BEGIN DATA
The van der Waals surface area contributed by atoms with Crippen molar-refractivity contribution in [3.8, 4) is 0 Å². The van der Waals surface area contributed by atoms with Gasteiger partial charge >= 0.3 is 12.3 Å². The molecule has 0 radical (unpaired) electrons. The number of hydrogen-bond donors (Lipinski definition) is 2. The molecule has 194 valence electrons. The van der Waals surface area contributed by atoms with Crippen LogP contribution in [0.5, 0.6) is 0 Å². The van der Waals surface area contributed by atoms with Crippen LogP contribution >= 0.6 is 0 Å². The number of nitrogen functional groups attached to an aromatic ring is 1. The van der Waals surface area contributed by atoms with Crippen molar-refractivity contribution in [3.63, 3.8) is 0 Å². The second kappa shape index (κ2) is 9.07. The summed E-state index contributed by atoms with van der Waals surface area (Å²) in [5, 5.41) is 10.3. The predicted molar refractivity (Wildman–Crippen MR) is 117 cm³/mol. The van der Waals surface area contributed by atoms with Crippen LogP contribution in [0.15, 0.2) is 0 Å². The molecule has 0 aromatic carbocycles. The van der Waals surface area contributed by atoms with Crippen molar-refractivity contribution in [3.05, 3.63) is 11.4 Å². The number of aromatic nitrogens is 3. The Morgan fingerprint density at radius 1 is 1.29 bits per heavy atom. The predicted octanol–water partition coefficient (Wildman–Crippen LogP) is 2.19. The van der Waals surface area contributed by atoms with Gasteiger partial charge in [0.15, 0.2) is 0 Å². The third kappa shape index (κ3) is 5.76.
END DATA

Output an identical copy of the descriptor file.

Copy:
The van der Waals surface area contributed by atoms with Crippen molar-refractivity contribution in [3.8, 4) is 0 Å². The van der Waals surface area contributed by atoms with Gasteiger partial charge >= 0.3 is 12.3 Å². The molecule has 0 radical (unpaired) electrons. The number of hydrogen-bond donors (Lipinski definition) is 2. The molecule has 194 valence electrons. The van der Waals surface area contributed by atoms with Crippen LogP contribution in [0.5, 0.6) is 0 Å². The van der Waals surface area contributed by atoms with Crippen LogP contribution >= 0.6 is 0 Å². The number of nitrogen functional groups attached to an aromatic ring is 1. The van der Waals surface area contributed by atoms with Crippen molar-refractivity contribution in [3.63, 3.8) is 0 Å². The second kappa shape index (κ2) is 9.07. The summed E-state index contributed by atoms with van der Waals surface area (Å²) in [5, 5.41) is 10.3. The predicted molar refractivity (Wildman–Crippen MR) is 117 cm³/mol. The van der Waals surface area contributed by atoms with Crippen LogP contribution in [0.15, 0.2) is 0 Å². The molecule has 0 aromatic carbocycles. The van der Waals surface area contributed by atoms with Crippen molar-refractivity contribution in [3.05, 3.63) is 11.4 Å². The number of aromatic nitrogens is 3. The Morgan fingerprint density at radius 1 is 1.29 bits per heavy atom. The predicted octanol–water partition coefficient (Wildman–Crippen LogP) is 2.19. The van der Waals surface area contributed by atoms with Gasteiger partial charge in [0.15, 0.2) is 0 Å². The third kappa shape index (κ3) is 5.76.